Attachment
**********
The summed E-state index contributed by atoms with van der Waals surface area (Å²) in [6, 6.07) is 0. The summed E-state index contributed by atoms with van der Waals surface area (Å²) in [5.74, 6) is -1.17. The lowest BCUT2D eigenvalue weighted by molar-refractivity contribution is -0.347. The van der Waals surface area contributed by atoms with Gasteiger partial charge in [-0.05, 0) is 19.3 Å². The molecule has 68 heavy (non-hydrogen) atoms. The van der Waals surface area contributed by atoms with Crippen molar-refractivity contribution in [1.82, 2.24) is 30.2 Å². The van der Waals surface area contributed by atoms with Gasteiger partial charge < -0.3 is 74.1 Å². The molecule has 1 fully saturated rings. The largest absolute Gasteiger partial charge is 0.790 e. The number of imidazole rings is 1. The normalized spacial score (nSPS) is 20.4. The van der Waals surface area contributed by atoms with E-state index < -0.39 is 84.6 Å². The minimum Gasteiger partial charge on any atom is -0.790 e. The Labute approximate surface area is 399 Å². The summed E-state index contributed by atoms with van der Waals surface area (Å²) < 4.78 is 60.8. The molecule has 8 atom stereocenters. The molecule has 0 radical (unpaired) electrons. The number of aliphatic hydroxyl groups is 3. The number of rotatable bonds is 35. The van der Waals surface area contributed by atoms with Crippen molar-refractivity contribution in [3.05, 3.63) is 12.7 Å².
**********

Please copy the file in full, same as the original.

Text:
The summed E-state index contributed by atoms with van der Waals surface area (Å²) in [6, 6.07) is 0. The summed E-state index contributed by atoms with van der Waals surface area (Å²) in [5.74, 6) is -1.17. The lowest BCUT2D eigenvalue weighted by molar-refractivity contribution is -0.347. The van der Waals surface area contributed by atoms with Gasteiger partial charge in [-0.05, 0) is 19.3 Å². The molecule has 68 heavy (non-hydrogen) atoms. The van der Waals surface area contributed by atoms with Crippen molar-refractivity contribution in [1.82, 2.24) is 30.2 Å². The van der Waals surface area contributed by atoms with Gasteiger partial charge < -0.3 is 74.1 Å². The molecule has 1 fully saturated rings. The largest absolute Gasteiger partial charge is 0.790 e. The number of imidazole rings is 1. The normalized spacial score (nSPS) is 20.4. The van der Waals surface area contributed by atoms with E-state index < -0.39 is 84.6 Å². The minimum Gasteiger partial charge on any atom is -0.790 e. The Labute approximate surface area is 399 Å². The summed E-state index contributed by atoms with van der Waals surface area (Å²) < 4.78 is 60.8. The molecule has 8 atom stereocenters. The molecule has 0 radical (unpaired) electrons. The number of aliphatic hydroxyl groups is 3. The number of rotatable bonds is 35. The van der Waals surface area contributed by atoms with Crippen molar-refractivity contribution in [3.05, 3.63) is 12.7 Å².